Callum Hall is a realist painter of landscape who has an exhibition of his work opening at the Boyd-Dunlop Gallery in Hastings Street Napier on November 3.

This is the first major solo exhibition for the emerging artist and the subjects of the exhibition are Hawkes Bay & Gisborne landscapes. Gallery owner Richard Boyd-Dunlop is animated as he tells me, "Callum is a real talent and I'm really excited to be showing his work. He's going to go a long way".

Hall is 22 years old and studied at EIT Ideas School, gaining a Bachelor of Visual Arts and Design 2015-2017. The course challenged him but confirmed to him that his best work would be in representational art.

Callum describes himself as a practical thinker who enjoys working with his hands, a quiet man not given to noisy outbursts or eloquence, he prefers to let the work speak for itself.


"I was always interested in design as a creative outlet in school but later found oil painting more to my liking," he says. The interest goes back to childhood at the family farm in Gisborne, where as a little boy he was doing comparative drawing, his bedroom walls covered with drawings. It was much later that he began using colour.

As a painter he focused first on portraiture and figurative work, working in the Renaissance style. Today he is producing landscapes in oils, working from photographs in a very focused way, exploring the way the light falls on contour, seeking a very accurate interpretation of what he is seeing while still experimenting with texture and mark making techniques.

Speaking of his influences and of his life on the family farm he says: "Having spent a lot of time in nature and in a farming environment it wasn't until I discovered landscape painting that I have been able to really appreciate and identify with [it] and share my farming upbringing."

He works doing joinery in the Tuki Tuki valley; here he is confronted daily with the extraordinary visual stimulus that is the river, Te Mata Peak, Mt Erin, and surrounding landforms. The landscape is a powerful presence in his life and this is conveyed in his paintings - the geology and colour of the hills, the limestone outcrops, shadows and the atmospherics - moisture suspended, as suggested in the misty contours.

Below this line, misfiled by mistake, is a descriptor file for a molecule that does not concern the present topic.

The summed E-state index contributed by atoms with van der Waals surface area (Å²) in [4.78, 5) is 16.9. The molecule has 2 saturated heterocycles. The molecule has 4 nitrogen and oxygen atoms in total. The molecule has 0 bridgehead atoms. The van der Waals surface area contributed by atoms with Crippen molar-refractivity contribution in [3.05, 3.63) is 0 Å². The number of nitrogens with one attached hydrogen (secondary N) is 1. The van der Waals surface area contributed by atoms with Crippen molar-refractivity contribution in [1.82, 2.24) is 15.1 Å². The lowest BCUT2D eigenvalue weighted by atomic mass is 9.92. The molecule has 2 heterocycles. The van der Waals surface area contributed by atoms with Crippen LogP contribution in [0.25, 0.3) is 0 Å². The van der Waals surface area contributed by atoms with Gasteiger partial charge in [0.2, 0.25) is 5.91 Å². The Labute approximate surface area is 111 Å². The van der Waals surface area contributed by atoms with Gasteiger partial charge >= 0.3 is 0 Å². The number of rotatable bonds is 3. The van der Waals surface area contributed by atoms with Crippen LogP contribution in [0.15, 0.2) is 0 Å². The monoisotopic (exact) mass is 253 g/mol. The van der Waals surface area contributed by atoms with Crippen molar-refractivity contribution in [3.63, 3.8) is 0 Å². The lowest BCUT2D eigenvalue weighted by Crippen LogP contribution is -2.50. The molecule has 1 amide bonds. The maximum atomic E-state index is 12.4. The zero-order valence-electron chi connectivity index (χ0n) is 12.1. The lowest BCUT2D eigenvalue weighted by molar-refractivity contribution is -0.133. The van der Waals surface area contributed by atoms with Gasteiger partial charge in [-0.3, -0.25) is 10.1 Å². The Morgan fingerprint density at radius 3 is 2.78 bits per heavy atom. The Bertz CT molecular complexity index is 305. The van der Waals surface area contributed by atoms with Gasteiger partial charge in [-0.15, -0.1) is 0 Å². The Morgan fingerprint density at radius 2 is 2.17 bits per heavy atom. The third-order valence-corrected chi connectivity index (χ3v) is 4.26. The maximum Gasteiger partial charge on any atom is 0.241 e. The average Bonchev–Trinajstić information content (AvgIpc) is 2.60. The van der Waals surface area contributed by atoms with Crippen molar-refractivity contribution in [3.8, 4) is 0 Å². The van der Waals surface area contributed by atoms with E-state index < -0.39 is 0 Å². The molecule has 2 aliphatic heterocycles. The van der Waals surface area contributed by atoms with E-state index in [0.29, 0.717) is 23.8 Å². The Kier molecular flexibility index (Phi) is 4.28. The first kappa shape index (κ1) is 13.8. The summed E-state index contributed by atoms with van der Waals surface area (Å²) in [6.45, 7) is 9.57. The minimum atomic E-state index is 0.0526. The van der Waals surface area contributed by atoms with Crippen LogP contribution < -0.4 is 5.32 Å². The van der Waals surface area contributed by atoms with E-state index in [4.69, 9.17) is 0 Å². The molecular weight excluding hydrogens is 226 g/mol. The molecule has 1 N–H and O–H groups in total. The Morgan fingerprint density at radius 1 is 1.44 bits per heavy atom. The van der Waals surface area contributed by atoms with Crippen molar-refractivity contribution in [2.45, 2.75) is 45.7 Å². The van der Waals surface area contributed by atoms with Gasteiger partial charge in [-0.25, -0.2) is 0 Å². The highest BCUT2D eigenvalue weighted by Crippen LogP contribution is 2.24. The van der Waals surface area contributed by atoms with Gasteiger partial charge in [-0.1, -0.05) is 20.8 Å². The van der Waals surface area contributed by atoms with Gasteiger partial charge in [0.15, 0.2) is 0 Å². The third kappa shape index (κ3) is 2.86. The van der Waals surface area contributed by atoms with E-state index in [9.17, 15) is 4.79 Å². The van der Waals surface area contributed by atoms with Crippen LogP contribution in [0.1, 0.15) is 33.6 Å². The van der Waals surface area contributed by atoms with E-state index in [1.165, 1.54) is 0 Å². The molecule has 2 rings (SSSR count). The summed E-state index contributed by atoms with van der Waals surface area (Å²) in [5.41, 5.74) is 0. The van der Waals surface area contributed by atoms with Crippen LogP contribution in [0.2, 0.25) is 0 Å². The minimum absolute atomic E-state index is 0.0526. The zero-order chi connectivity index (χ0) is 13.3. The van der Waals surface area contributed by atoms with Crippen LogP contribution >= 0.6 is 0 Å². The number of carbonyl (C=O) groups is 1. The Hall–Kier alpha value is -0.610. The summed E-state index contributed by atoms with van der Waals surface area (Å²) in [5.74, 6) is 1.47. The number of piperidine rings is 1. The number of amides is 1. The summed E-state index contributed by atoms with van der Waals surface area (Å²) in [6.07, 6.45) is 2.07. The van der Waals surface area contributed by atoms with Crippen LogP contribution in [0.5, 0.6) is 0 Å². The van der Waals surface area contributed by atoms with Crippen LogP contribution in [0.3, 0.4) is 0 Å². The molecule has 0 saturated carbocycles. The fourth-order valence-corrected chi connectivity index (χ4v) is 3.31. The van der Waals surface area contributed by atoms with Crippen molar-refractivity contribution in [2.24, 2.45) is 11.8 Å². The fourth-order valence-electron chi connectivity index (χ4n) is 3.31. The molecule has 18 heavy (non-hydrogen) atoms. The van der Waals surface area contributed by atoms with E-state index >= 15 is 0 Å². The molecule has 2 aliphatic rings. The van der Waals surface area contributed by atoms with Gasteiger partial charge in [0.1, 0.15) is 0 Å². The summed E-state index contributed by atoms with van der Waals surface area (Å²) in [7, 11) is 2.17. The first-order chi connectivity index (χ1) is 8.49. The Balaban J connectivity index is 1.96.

He has found inspiration in two particular local artists, representational painters Mark Cross and Freeman White. White has mentored and encouraged Callum to pursue the representational painting form. "There are so many similarities in subject and painting style and exploring landscape painting with Freeman has been valuable," he says with appreciation.

Callum works exclusively in oils and because they take a long time to dry it allows him to keep working and developing the surface, form and colour rendered in seamless brushstrokes.

He has produced more than twenty Hawke's Bay and Gisborne landscapes for this exhibition while maintaining his full time joinery work. Once the exhibition is over Hall says he is looking forward to taking his time in the outdoors with Freeman exploring plain air painting techniques when he can relax a bit.
Opening night at Boyd-Dunlop Gallery is 3 November at 5.30pm to 18 November.